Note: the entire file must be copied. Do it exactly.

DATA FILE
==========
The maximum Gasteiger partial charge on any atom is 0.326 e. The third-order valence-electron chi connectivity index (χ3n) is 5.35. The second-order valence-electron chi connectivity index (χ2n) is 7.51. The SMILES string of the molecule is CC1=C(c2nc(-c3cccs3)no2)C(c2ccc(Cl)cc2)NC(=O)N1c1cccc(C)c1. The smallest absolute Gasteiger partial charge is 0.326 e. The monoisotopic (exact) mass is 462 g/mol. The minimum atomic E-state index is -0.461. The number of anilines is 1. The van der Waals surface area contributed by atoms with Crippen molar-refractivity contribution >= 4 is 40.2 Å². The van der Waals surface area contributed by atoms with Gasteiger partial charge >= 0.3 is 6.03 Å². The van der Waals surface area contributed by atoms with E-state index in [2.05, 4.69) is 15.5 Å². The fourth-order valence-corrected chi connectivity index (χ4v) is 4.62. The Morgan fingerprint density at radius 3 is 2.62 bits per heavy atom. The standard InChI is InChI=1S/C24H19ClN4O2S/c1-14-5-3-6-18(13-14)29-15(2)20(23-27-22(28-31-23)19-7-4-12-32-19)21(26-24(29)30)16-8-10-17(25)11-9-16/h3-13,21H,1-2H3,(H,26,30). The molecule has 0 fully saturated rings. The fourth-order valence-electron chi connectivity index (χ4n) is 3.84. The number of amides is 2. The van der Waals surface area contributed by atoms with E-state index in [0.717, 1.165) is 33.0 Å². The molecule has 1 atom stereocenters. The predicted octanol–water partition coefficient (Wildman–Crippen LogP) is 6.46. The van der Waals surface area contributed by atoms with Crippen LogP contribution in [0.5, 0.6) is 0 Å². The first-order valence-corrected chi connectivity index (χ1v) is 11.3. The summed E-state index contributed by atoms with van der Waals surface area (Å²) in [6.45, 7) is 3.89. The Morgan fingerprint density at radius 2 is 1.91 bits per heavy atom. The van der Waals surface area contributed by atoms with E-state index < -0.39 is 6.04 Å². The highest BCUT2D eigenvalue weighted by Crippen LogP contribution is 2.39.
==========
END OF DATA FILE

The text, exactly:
The maximum Gasteiger partial charge on any atom is 0.326 e. The third-order valence-electron chi connectivity index (χ3n) is 5.35. The second-order valence-electron chi connectivity index (χ2n) is 7.51. The SMILES string of the molecule is CC1=C(c2nc(-c3cccs3)no2)C(c2ccc(Cl)cc2)NC(=O)N1c1cccc(C)c1. The smallest absolute Gasteiger partial charge is 0.326 e. The monoisotopic (exact) mass is 462 g/mol. The minimum atomic E-state index is -0.461. The number of anilines is 1. The van der Waals surface area contributed by atoms with Crippen molar-refractivity contribution >= 4 is 40.2 Å². The van der Waals surface area contributed by atoms with Gasteiger partial charge >= 0.3 is 6.03 Å². The van der Waals surface area contributed by atoms with E-state index in [2.05, 4.69) is 15.5 Å². The fourth-order valence-corrected chi connectivity index (χ4v) is 4.62. The Morgan fingerprint density at radius 3 is 2.62 bits per heavy atom. The standard InChI is InChI=1S/C24H19ClN4O2S/c1-14-5-3-6-18(13-14)29-15(2)20(23-27-22(28-31-23)19-7-4-12-32-19)21(26-24(29)30)16-8-10-17(25)11-9-16/h3-13,21H,1-2H3,(H,26,30). The molecule has 0 fully saturated rings. The fourth-order valence-electron chi connectivity index (χ4n) is 3.84. The number of amides is 2. The van der Waals surface area contributed by atoms with E-state index in [0.717, 1.165) is 33.0 Å². The molecule has 1 atom stereocenters. The predicted octanol–water partition coefficient (Wildman–Crippen LogP) is 6.46. The van der Waals surface area contributed by atoms with Crippen LogP contribution in [0.5, 0.6) is 0 Å². The first-order valence-corrected chi connectivity index (χ1v) is 11.3. The summed E-state index contributed by atoms with van der Waals surface area (Å²) in [6.45, 7) is 3.89. The Morgan fingerprint density at radius 2 is 1.91 bits per heavy atom. The van der Waals surface area contributed by atoms with E-state index < -0.39 is 6.04 Å². The highest BCUT2D eigenvalue weighted by Crippen LogP contribution is 2.39.